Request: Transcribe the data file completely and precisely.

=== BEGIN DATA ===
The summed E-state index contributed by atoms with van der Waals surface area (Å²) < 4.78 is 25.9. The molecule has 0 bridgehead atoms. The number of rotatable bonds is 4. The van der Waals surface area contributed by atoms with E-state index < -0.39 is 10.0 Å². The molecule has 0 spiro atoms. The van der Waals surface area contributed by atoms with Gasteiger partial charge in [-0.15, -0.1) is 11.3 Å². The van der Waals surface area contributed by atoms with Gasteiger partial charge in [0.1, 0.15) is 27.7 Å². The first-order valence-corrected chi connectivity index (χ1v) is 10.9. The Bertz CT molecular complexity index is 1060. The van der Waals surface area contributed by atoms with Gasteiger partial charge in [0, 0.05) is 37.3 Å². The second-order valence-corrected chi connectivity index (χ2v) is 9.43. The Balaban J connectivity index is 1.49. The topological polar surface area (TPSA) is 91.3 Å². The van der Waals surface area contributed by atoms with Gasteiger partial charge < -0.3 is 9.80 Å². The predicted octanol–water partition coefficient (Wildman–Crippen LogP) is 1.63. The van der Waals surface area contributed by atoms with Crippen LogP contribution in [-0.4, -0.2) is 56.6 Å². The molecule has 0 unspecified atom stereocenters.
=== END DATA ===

The summed E-state index contributed by atoms with van der Waals surface area (Å²) < 4.78 is 25.9. The molecule has 0 bridgehead atoms. The number of rotatable bonds is 4. The van der Waals surface area contributed by atoms with E-state index < -0.39 is 10.0 Å². The molecule has 0 spiro atoms. The van der Waals surface area contributed by atoms with Gasteiger partial charge in [-0.15, -0.1) is 11.3 Å². The van der Waals surface area contributed by atoms with Gasteiger partial charge in [0.1, 0.15) is 27.7 Å². The first-order valence-corrected chi connectivity index (χ1v) is 10.9. The Bertz CT molecular complexity index is 1060. The van der Waals surface area contributed by atoms with Gasteiger partial charge in [0, 0.05) is 37.3 Å². The second-order valence-corrected chi connectivity index (χ2v) is 9.43. The Balaban J connectivity index is 1.49. The topological polar surface area (TPSA) is 91.3 Å². The van der Waals surface area contributed by atoms with Gasteiger partial charge < -0.3 is 9.80 Å². The predicted octanol–water partition coefficient (Wildman–Crippen LogP) is 1.63. The van der Waals surface area contributed by atoms with Crippen LogP contribution in [-0.4, -0.2) is 56.6 Å². The molecule has 0 unspecified atom stereocenters.